We have ever been admirers of Professor Huxley's genius but 'We see signs which lead ue; to believe that the single- mindedness less with which he has deveted himself to scientific study, is' producing a state of mind in this investigator for which we can find no word so expressive as exclusiveness. A writer in Appleton's Journal, describing the personal peculiar ities of Professor Huxley, recently stated that he was not only found of following, but did follow the standard current litera ture of the day ; yet not long since he is reported to have styled the language of some writers who, not having fold 1-portions of the earth's crust and the depression °t otner portions by the action of powerful interna1 foircest. In to point of vtew even earthquakes may have ^eirusM, aad act to prevent th° worid from gradraany becoming » “ast aque ous desert. The uses to which the solvent poweT of w\ter is putrte / arts are' too extended for enumeration. B finds a-pplkaisBa, I in every household in cooking, cleansing of clothing, and -i most all domestic employments, and in the industries of the world there could not probably be mentioned one in which it does not directly or indirectly play an important part. ' Nearly all are aware that the solvent power of water is greatly increased by heating it, but few are aware to what an extent this may be carried. In the expCTtarnfa made by the Fronch chemist, De la Tour, on the effects of Mgp. “ temperatures on liquids inclosed in hermetically sealed tubes, it was found that water heated in a space of four times its bullk became steam at 773° Fah., and in this state exerted a pwer- .al solvent power upon even such a refractory substance as glass. The decomposition of bones by the aid of superheated steam is a branch of manufacture now carried on to a consid, erable extent. We ever been admirers of Professor Huxley genius, but 'We see signs which lead us to believe that the single- minds1ess with which he has devoted himself to scientific study, is producing a state of mind in this investigator for which we can find no word so expressive as exclusiveness. A writer in Appleton Journal, describing the personal peculiar- iti es of Professor Huxley, recently stated that he was not only fond of following, but did follow the standard current literature of the day; yet not long since he is reported to haVe styled the language of some writers who, not having fol- 1 owed so ctosely as Mmseif the scientific discussions of' the day, cannot be exxpec ted to evince so deep an int erest in th em, and who had expressed some doubts as to their value, “ sensuous" This is not the first time the same gentleman has let loose his scientific wrath against those who do not believe the sole end of man is to store his mind with scientific knowledge. We can rea dily see how one of the high pri estS of science like Professor IIUX ley, having entered in to the “holy of holies” of her temple, may be impatient of the opinions of those whohave not even entered the outer gate; but we think it well for even the most learned to guard against the error of measuring other peoples' tastes or acquirements by their own. Those who have made classical learning the sine qua non, and have looked down upon men without Greek scholarship as ignoramuses, no matter how much they knew of geology, have justly been condemned for their intolerance in this respect; and scientific . man, no matter how distinguished in his own field of research, is no more justifiable in depreciating the knowledge of others. Mr. Huxley is not, however, content with satirizing un scientific literary men, but he sometimes permits himself to drop a remark calculated to show depreciation of those sci ences which he has not made his peculiar specialty. In a recent article in Macacmillan's Jfaga^asine, he let something of this kind escape him with reference to mathematical science. We are glad to see that this has not been allowed to pass unquestioned. At the recent session of the British Association at Exeter, one of the leading English mathematicians, Professor Sylvester, called him to account. “ It would seem,” he said, “ that, according to Professor Huxley, the business of the mathematical student is, from limited propositions, bottled up and ready for future use, to deduce any required result by a process of the same general nature as a student of language employs in declining and conjugating his nouns and verbs; that to make out a mathematical proposition and to construe or parse a sentence are equivalent or identical mental operations. Such an opinion scarcely seems to need serious refutation." ” No statement could have been made more opposite to the facts of the case than that mathematical analysis is not constantly invoking the aid of new principles, new ideas, and new methods not capable of being defined by any form of words, but springing directly from the inherent powers and activity of the human mind, and from continually renewed introspection of that inner world of thought of which the phenomena are as varied, and require as close attention to discern, as those of the outer physical world, to which the inner one in each individual man may be conceived to stand in somewhat the same general relation of correspondence as a shadow to the object from .which it is projected ; that it is unceasingly calling forth the faculties of observation; that oue of its leading features is induction ; that it has frequen; recourse to experimental trial and verification, and that it affords a boundless scope for the exercise of the highest efforts of imagination and in vention." It will not do for a man who has made as 'bold speculations as Professor Huxley, to disparage a science winch, if not direct 1 y, has indirectly furnished him important, data on which to found his theoni es, and there wi l not be wanting those who will see in such attempts, a want of liberality, surprising in one of such broad views as he generally takes of most subjects.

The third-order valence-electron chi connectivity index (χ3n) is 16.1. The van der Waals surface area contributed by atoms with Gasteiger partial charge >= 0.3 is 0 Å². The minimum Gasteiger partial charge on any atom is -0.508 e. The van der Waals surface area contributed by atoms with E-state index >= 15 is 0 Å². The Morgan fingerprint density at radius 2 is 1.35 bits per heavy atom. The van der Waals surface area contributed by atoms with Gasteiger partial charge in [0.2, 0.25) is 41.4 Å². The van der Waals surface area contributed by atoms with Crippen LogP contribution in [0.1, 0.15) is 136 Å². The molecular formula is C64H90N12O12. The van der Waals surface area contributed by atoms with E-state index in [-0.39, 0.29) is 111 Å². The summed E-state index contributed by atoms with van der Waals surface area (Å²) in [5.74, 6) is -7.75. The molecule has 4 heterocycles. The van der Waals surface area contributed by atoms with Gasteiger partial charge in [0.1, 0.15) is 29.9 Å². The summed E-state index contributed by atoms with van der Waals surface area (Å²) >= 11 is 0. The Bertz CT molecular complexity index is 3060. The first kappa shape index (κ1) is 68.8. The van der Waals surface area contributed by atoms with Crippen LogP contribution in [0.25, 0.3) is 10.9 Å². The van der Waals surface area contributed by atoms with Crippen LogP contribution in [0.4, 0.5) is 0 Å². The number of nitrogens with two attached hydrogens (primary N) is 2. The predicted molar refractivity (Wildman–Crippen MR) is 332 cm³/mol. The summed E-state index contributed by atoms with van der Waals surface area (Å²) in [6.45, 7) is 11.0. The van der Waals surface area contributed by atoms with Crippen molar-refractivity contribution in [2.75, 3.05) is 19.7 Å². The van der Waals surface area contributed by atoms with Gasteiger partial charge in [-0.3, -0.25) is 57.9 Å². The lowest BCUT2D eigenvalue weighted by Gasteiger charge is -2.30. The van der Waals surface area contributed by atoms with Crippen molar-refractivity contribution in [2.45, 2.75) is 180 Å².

This article was originally published with the title "Professor Huxley and Scientific Exclusiveness"